A previous study [17] did not consider phylogenetic relationships when evaluating the association between network expansion and oxygen requirements, although multiple species belonging to different domains were compared. Previous studies [20,21,22,23,24,25] have reported that metabolic network structures differ between species domains, lifestyle (e.g., free-living or symbiotic), and growth conditions (e.g., growth temperature). Such species traits may be taxonomically constrained; thus, phylogenetic comparative methods [26,27,28,29] are required to control for phylogenetic relationships among species in a correlation study between species traits. Rezende [30] also pointed out the necessity of phylogenetic comparative analysis when discussing the contribution of oxygen to evolution.

Second, a comparison of the chemical properties [19] of oxic metabolites and anoxic metabolites was performed using the integral metabolic network (i.e., the reference pathways) obtained by summarizing the metabolic networks of all species, which are available in databases. Discriminative oxic metabolites are reported to be secondary metabolites and hormones [19]. However, these metabolites are expected to appear to be characteristically observed in higher organisms, suggesting strongly biased evaluation. In particular, it remains possible that differences in chemical properties between oxic metabolites and anoxic metabolites result from comparing metabolites characteristically observed in higher organisms and microbes rather than comparing aerobe-specific metabolites and anaerobe-specific metabolites. To reduce the effect of sampling bias, the distribution of the degree of chemical difference between oxic metabolites and anoxic metabolites in each metabolic network of various species must be evaluated using metadata (e.g., oxygen requirement and multicellularity) for specific species.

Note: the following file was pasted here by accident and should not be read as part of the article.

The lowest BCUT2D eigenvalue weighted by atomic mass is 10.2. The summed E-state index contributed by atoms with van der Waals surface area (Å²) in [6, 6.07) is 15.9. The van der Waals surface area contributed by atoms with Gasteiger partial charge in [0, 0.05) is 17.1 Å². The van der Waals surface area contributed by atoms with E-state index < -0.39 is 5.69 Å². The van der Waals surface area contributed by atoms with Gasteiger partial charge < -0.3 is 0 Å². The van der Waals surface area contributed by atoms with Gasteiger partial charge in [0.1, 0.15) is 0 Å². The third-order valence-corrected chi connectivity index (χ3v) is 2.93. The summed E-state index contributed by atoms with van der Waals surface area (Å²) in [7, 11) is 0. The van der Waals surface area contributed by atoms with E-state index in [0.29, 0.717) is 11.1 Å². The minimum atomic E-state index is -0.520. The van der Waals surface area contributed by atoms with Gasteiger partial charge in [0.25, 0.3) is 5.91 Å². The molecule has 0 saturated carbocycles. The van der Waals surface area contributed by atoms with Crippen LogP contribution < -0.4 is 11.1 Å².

In this study, we evaluated the association between oxygen availability and metabolic evolution using a phylogenetic comparative method and metadata analysis. We discuss the effect of oxygen on chemical diversity in metabolic networks.

2. Results and Discussion.

2.1. Metabolic Network Expansion Does Not Conclude When Taking Into Account Phylogenetic Relationships

Raymond and Segré [17] investigated the increased number of metabolic reactions (or enzymes) in 44 organisms after including oxygen, and used known oxic reactions and anoxic reactions as a parameter. They found that network expansion due to oxygen use was highest in eukaryotes and aerobic prokaryotes. This result supports the hypothesis that oxygen contributes to metabolic network expansion.